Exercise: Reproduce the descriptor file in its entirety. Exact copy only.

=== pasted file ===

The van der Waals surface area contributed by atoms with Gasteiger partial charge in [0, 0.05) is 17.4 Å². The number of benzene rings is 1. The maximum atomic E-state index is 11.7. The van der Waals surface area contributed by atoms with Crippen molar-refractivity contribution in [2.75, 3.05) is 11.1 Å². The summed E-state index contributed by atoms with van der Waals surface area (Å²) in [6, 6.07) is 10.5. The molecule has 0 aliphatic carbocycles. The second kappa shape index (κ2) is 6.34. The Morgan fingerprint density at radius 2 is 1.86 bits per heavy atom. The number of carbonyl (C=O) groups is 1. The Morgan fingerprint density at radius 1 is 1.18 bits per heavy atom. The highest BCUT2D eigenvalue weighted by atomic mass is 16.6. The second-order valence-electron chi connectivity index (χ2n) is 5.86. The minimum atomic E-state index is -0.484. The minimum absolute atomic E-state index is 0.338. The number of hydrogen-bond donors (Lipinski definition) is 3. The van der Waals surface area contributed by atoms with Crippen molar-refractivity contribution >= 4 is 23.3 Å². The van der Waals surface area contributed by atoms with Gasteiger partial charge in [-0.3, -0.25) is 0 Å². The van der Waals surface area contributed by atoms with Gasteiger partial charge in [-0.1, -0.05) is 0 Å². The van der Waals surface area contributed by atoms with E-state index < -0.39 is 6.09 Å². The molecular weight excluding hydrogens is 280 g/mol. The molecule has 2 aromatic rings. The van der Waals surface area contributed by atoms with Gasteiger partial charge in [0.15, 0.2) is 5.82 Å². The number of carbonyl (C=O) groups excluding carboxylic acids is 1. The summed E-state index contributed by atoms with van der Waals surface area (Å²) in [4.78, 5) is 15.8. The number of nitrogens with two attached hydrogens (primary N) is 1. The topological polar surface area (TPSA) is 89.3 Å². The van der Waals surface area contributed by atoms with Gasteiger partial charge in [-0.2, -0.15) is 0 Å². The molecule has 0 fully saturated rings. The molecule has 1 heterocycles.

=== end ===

The van der Waals surface area contributed by atoms with Gasteiger partial charge in [0, 0.05) is 17.4 Å². The number of benzene rings is 1. The maximum atomic E-state index is 11.7. The van der Waals surface area contributed by atoms with Crippen molar-refractivity contribution in [2.75, 3.05) is 11.1 Å². The summed E-state index contributed by atoms with van der Waals surface area (Å²) in [6, 6.07) is 10.5. The molecule has 0 aliphatic carbocycles. The second kappa shape index (κ2) is 6.34. The Morgan fingerprint density at radius 2 is 1.86 bits per heavy atom. The number of carbonyl (C=O) groups is 1. The Morgan fingerprint density at radius 1 is 1.18 bits per heavy atom. The highest BCUT2D eigenvalue weighted by atomic mass is 16.6. The second-order valence-electron chi connectivity index (χ2n) is 5.86. The minimum atomic E-state index is -0.484. The minimum absolute atomic E-state index is 0.338. The number of hydrogen-bond donors (Lipinski definition) is 3. The van der Waals surface area contributed by atoms with Crippen molar-refractivity contribution >= 4 is 23.3 Å². The van der Waals surface area contributed by atoms with Gasteiger partial charge in [-0.3, -0.25) is 0 Å². The van der Waals surface area contributed by atoms with Gasteiger partial charge in [-0.1, -0.05) is 0 Å². The van der Waals surface area contributed by atoms with E-state index < -0.39 is 6.09 Å². The molecular weight excluding hydrogens is 280 g/mol. The molecule has 2 aromatic rings. The van der Waals surface area contributed by atoms with Gasteiger partial charge in [0.15, 0.2) is 5.82 Å². The number of carbonyl (C=O) groups excluding carboxylic acids is 1. The summed E-state index contributed by atoms with van der Waals surface area (Å²) in [4.78, 5) is 15.8. The number of nitrogens with two attached hydrogens (primary N) is 1. The topological polar surface area (TPSA) is 89.3 Å². The van der Waals surface area contributed by atoms with Gasteiger partial charge in [-0.2, -0.15) is 0 Å². The molecule has 0 fully saturated rings. The molecule has 1 heterocycles.